On this question, the majority (43.8%) of respondents swarmed in favour of the Speaker of the Students’ Representative Council, while others spread out quite well among other officials. 15.6% voted in support of the Public Relations Officer, 12.5% for the House Secretary, 6.3% for the Vice President, 6.3% for the Sport Secretary, 6.3% for the General Secretary, 6.3% for the President and 3.1% for the Chief Whip of the SRC. It should be noted that no one voted in favour of the Treasurer, Assistant General Secretary, Deputy Speaker of the SRC and Clerk of the SRC.


The majority of respondents seemed to have cast a vote of no confidence on the President as 31.3% think of him as the least performing official of the union. This, we say, is natural as followers are always inclined to give both undue glory and blame to the leader for the successes or shortcomings of any administration. 18.8% of the same respondents said the Public Relations Officer is the least performing union official. Another 18.8% said it is the General Secretary. 9.4% said it is the Sports Secretary, 6.3% said the Assistant General Secretary, 6.3% said the Treasurer, 3.1% said the Vice President, 3.1% said the Speaker of the SRC and 3.1% said the House Secretary.



The participation of students in the union week was evidently below par. This is also reflected in the responses received in the poll as 43.8% claimed not to have attended any of the about ten (10) programmes held under the week. And for the 56.3% who attended one or more of the programmes, 42.1% said they attended only one (1) of the laid out programmes, 26.3% said they attended only two (2), 10.5% attended three(3), 15.8% attended four(4), while only 5.3% attended as many as five(5) events.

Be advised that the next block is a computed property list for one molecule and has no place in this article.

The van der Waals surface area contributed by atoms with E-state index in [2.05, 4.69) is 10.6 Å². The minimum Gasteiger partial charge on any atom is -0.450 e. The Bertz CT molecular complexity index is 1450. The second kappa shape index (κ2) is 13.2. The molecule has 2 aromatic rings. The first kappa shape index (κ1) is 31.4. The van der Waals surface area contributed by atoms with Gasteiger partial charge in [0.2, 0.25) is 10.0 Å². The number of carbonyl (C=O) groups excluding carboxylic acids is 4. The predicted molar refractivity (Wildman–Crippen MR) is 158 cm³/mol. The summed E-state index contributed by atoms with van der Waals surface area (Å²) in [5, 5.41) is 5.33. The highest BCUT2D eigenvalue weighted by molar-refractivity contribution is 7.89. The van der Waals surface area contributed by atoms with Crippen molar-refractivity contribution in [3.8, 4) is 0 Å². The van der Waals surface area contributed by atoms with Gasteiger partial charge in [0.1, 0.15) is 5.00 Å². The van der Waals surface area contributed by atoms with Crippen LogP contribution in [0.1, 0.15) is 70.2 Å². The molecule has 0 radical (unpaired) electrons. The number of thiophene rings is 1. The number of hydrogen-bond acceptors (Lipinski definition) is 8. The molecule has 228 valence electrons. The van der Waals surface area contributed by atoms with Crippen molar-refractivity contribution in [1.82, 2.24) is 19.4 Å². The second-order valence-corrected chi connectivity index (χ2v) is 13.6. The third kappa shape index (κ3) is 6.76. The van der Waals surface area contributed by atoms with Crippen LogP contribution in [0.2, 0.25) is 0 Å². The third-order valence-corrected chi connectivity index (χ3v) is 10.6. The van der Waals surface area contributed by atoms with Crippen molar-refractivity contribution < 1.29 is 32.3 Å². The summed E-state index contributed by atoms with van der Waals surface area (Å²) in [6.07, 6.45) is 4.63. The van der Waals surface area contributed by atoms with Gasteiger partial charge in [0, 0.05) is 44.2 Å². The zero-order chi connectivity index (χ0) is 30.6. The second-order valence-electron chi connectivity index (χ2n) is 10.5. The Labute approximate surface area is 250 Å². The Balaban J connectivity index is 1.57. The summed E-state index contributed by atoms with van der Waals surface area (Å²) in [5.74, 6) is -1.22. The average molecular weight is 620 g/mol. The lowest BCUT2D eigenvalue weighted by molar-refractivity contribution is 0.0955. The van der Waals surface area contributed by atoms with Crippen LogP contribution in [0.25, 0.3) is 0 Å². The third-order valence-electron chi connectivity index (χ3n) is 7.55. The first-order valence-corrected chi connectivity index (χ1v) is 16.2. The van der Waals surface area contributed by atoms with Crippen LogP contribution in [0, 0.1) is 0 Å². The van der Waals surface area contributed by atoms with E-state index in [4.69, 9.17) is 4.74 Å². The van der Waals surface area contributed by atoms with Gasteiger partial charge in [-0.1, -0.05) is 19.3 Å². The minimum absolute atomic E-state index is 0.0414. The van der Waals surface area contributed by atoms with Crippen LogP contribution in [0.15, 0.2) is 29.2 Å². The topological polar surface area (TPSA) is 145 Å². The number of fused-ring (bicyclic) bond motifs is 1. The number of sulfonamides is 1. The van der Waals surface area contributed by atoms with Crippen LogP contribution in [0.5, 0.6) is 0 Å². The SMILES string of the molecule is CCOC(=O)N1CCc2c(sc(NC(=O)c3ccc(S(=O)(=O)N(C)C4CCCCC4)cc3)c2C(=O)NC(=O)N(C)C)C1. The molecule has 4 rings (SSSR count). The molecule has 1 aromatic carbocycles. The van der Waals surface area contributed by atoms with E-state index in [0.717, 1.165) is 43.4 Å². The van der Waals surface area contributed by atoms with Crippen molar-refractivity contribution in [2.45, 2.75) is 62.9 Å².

FactsCount additionally asked about which of the programmes respondents enjoyed the most while the week lasted. The majority, 28.1%, replied that it was the Intervarsity Debate. 15.6% said it was the VC’s Half Marathon, 15.6% said it was the Health Day, 9.4% said it was the Variety Night and another 9.4% mostly enjoyed the cooking competition. Again, 9.4% said they liked most the Students’ Union Carnival, 6.3% of respondents voted for the Quiz Competition, 3.1% voted for the Cultural Night, while 3.1% also voted for the Music Blast. It is worthy of note that none of the respondents voted in support of the SU Dinner/Awards. This, perhaps, may be as a result of the extent of student population at attendance.


This poll was started on December 8, 2016 and closed about a week afterwards. However, the resolutions of the Students’ Representative Council to suspend the President, Vice President and General Secretary of the Union at its sitting on the 10th of December, if factored, might now have significant influence on the impression the student community has about its union. This is because several new and damning facts were, at the said sitting, unveiled by the curious arms of legislative oversight.

It remains to be seen though if the series of suspension orders will turn out ultimately to be in the best interest of students, or whether it will only end up crippling the union against imminent management policies which students might take objection to.


The 2016/17 session is yet to begin